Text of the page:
Room with a View

Given its lengthy history and varied cultures, Asia is full of heritage icons. Imperial citadels, moats, upturned eaves of massive but graceful roofs and even errant cannonballs; Asian landscapes are dotted with some of the most remarkable structures- both modern and historic. Give your feet some time off and ditch that guidebook this one time. Fortunately some places in Asia offer rooms with a picturesque view so that you can stare at the icon in its full flourish quite literally from your bed.

Imperial Palace Gardens from Palace Hotel, Tokyo


Aptly named the Palace Hotel Tokyo, you can get a spectacular view of black pines, so deliberately planted, upto the Imperial Palace Gardens while you dine on the outdoor terrace at Palace Hotel. Visible from nearly every room in the hotel, the Palace’s Fujimi-yagura (Fuji-view Keep) is a lure to some of Tokyo’s most hallowed ground. Though most of the palace’s structures were lost to Allied bombing in May 1945, the grounds make for fascinating perambulation, from the Nijūbashi bridge to the Ninomaru Gardens to the aji-stone cased walls and ramparts evoke the romantic appeal of vanished Japan.

Taipei 101 from Grand Hyatt, Taipei

Taipei 101

Of all the luxury hotels in Taiwan, Grand Hyatt Taipei is the closest to Taipei 101. Many of the hotel’s 853 guest rooms and suites, offer striking, close-up views of its famous neighbor, which from 2004 to 2010 was the tallest building in the world. The iconic skyscraper’s jade green facade pays homage to its Asian roots, as do the architectural flourishes that enhance the metaphor of a bamboo stalk. It is a treat to watch the fireworks from their roof on New year’s Eve, only if you have Presidential suite access.

Galle Face Green from Galle Face Hotel, Colombo

The Galle Face Green has been a popular park for more than 150 years. In the 19th century the five-hectare plot had a number of incarnations – from a horse racing track to the site of the Royal Colombo Golf Club. In 1856 a seaside promenade was added so ladies could take a stroll. Today the path is bustling with street vendors, while the green patch hosts impromptu cricket games, children flying kites and family picnics. The Galle Face Hotel’s North Wing has unobstructed views of Colombo’s largest open space. In March every year the hotel hosts a Cannon Ball Run along the green. Diplomats race through the park following the path of an errant cannonball from 1845 that landed in the Dutch villa (at the site of the current hotel) and that is still on display in the hotel’s museum.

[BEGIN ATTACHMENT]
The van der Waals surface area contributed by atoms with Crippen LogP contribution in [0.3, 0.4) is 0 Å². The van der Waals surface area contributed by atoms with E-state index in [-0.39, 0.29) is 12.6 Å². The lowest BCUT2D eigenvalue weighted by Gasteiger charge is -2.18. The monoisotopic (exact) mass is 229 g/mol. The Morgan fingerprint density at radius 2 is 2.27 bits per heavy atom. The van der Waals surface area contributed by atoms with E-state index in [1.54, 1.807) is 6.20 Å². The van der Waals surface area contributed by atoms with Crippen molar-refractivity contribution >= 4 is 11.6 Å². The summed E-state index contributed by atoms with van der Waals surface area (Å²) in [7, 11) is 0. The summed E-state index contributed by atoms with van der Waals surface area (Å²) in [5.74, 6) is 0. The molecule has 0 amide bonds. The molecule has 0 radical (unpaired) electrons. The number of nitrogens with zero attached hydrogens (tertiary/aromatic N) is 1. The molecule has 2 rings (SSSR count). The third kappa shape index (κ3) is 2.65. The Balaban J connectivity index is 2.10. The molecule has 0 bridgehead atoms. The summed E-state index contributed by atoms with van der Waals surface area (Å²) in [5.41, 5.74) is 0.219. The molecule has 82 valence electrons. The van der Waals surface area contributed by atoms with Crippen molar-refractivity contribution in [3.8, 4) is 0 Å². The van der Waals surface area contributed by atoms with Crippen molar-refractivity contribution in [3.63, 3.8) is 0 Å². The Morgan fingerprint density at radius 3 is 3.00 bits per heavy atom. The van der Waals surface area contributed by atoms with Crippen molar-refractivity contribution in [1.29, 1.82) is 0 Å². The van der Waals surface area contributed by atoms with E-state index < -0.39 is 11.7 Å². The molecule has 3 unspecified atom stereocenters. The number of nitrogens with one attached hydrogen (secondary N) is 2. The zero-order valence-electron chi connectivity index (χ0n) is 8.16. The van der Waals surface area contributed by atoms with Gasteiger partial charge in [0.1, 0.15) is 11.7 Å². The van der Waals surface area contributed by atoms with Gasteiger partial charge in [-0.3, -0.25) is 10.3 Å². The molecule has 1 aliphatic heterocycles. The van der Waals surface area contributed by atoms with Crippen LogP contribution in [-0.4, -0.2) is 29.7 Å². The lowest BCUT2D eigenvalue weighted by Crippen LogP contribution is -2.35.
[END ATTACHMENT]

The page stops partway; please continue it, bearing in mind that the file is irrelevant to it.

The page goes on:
Explore: The other side of Sri Lanka

The Intha Fishermen in Inle Lake from Sanctum Inle Resort, Myanmar


Commanding the banks of one of Myanmar’s most compelling tourist destinations, Inle Lake, Sanctum Inle Resort affords a window to the iconic Intha fishermen. As famous as the storied lake itself, spanning 120 square kilometers 800 meters above sea level, the fishermen expertly propel their teak boats across the water with a singular, one-legged rowing style and snare their catches with large, conical-framed nets made from bamboo. It’s believed the extraordinary show of strength, balance and dexterity the fishermen learn as children evolved as early as the 12th Century. Their upright rowing stance has been handed down the generations as it allows them to better detect pockets of reeds, potentially harboring fish, and bubbles, a telltale sign of tilapia, snakehead or some other prized species of fish to later sell at the markets to support their families.

The Reverie Saigon, Ho Chi Minh City

saigon river view

Known to the colonial French as rue Catinat, today’s Dong Khoi Street is the most intriguing thoroughfare in Vietnam. Bracketed at one end by the Saigon River, and at the other by the 1877-built Notre Dame Cathedral, Dong Khoi is a marvel of architecture and daily life. However attractive the old school French architecture maybe, Vietnamese shophouses and street life stands out — the soup vendors and shoeshine boys, the streams of upscale shoppers and the endless parade of Vietnamese traffic, from bicycles to Rolls Royce automobiles. From the Reverie’s upper floors, another icon — the Saigon River — loops from the downtown over a plain that stretches all the way to the Mekong Delta.

Words and pictures contributed by By Bart Conley.

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